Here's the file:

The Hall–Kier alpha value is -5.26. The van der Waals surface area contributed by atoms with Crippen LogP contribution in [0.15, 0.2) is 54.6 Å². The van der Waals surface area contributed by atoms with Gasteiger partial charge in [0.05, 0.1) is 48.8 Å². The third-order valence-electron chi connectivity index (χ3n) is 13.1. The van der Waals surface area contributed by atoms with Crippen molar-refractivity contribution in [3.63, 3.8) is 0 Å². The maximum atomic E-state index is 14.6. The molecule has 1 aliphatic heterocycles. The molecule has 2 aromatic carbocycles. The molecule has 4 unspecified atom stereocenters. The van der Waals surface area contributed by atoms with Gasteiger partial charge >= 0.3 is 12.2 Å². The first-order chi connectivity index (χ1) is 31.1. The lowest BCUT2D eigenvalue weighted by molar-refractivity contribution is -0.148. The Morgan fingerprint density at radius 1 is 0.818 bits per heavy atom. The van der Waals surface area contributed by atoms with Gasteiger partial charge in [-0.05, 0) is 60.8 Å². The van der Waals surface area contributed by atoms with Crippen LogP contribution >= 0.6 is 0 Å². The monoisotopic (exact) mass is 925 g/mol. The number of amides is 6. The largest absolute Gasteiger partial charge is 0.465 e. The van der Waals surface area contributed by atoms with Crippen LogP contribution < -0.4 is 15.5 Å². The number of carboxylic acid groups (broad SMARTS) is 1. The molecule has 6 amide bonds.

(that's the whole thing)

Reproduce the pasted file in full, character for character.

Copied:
The Hall–Kier alpha value is -5.26. The van der Waals surface area contributed by atoms with Crippen LogP contribution in [0.15, 0.2) is 54.6 Å². The van der Waals surface area contributed by atoms with Gasteiger partial charge in [0.05, 0.1) is 48.8 Å². The third-order valence-electron chi connectivity index (χ3n) is 13.1. The van der Waals surface area contributed by atoms with Crippen molar-refractivity contribution in [3.63, 3.8) is 0 Å². The maximum atomic E-state index is 14.6. The molecule has 1 aliphatic heterocycles. The molecule has 2 aromatic carbocycles. The molecule has 4 unspecified atom stereocenters. The van der Waals surface area contributed by atoms with Gasteiger partial charge >= 0.3 is 12.2 Å². The first-order chi connectivity index (χ1) is 31.1. The lowest BCUT2D eigenvalue weighted by molar-refractivity contribution is -0.148. The Morgan fingerprint density at radius 1 is 0.818 bits per heavy atom. The van der Waals surface area contributed by atoms with Gasteiger partial charge in [-0.05, 0) is 60.8 Å². The van der Waals surface area contributed by atoms with Crippen LogP contribution >= 0.6 is 0 Å². The monoisotopic (exact) mass is 925 g/mol. The number of amides is 6. The largest absolute Gasteiger partial charge is 0.465 e. The van der Waals surface area contributed by atoms with Crippen LogP contribution < -0.4 is 15.5 Å². The number of carboxylic acid groups (broad SMARTS) is 1. The molecule has 6 amide bonds.